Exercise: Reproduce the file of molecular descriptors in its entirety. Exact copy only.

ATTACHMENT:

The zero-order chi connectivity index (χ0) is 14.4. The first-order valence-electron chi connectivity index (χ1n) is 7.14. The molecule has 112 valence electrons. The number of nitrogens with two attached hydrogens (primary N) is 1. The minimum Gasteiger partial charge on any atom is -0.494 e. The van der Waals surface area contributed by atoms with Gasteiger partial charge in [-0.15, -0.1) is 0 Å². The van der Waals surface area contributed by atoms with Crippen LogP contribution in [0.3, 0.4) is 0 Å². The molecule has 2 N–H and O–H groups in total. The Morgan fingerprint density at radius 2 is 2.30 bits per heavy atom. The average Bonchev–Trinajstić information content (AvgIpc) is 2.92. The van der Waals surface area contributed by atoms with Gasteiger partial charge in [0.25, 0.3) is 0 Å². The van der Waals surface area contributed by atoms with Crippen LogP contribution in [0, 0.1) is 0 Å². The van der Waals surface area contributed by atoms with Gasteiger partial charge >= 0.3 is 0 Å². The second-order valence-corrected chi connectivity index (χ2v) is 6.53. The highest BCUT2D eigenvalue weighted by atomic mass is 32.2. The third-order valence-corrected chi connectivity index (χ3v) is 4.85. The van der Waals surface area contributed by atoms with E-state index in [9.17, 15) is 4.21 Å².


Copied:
The zero-order chi connectivity index (χ0) is 14.4. The first-order valence-electron chi connectivity index (χ1n) is 7.14. The molecule has 112 valence electrons. The number of nitrogens with two attached hydrogens (primary N) is 1. The minimum Gasteiger partial charge on any atom is -0.494 e. The van der Waals surface area contributed by atoms with Gasteiger partial charge in [-0.15, -0.1) is 0 Å². The van der Waals surface area contributed by atoms with Crippen LogP contribution in [0.3, 0.4) is 0 Å². The molecule has 2 N–H and O–H groups in total. The Morgan fingerprint density at radius 2 is 2.30 bits per heavy atom. The average Bonchev–Trinajstić information content (AvgIpc) is 2.92. The van der Waals surface area contributed by atoms with Gasteiger partial charge in [0.25, 0.3) is 0 Å². The van der Waals surface area contributed by atoms with Crippen LogP contribution in [0, 0.1) is 0 Å². The van der Waals surface area contributed by atoms with Gasteiger partial charge >= 0.3 is 0 Å². The second-order valence-corrected chi connectivity index (χ2v) is 6.53. The highest BCUT2D eigenvalue weighted by atomic mass is 32.2. The third-order valence-corrected chi connectivity index (χ3v) is 4.85. The van der Waals surface area contributed by atoms with E-state index in [9.17, 15) is 4.21 Å².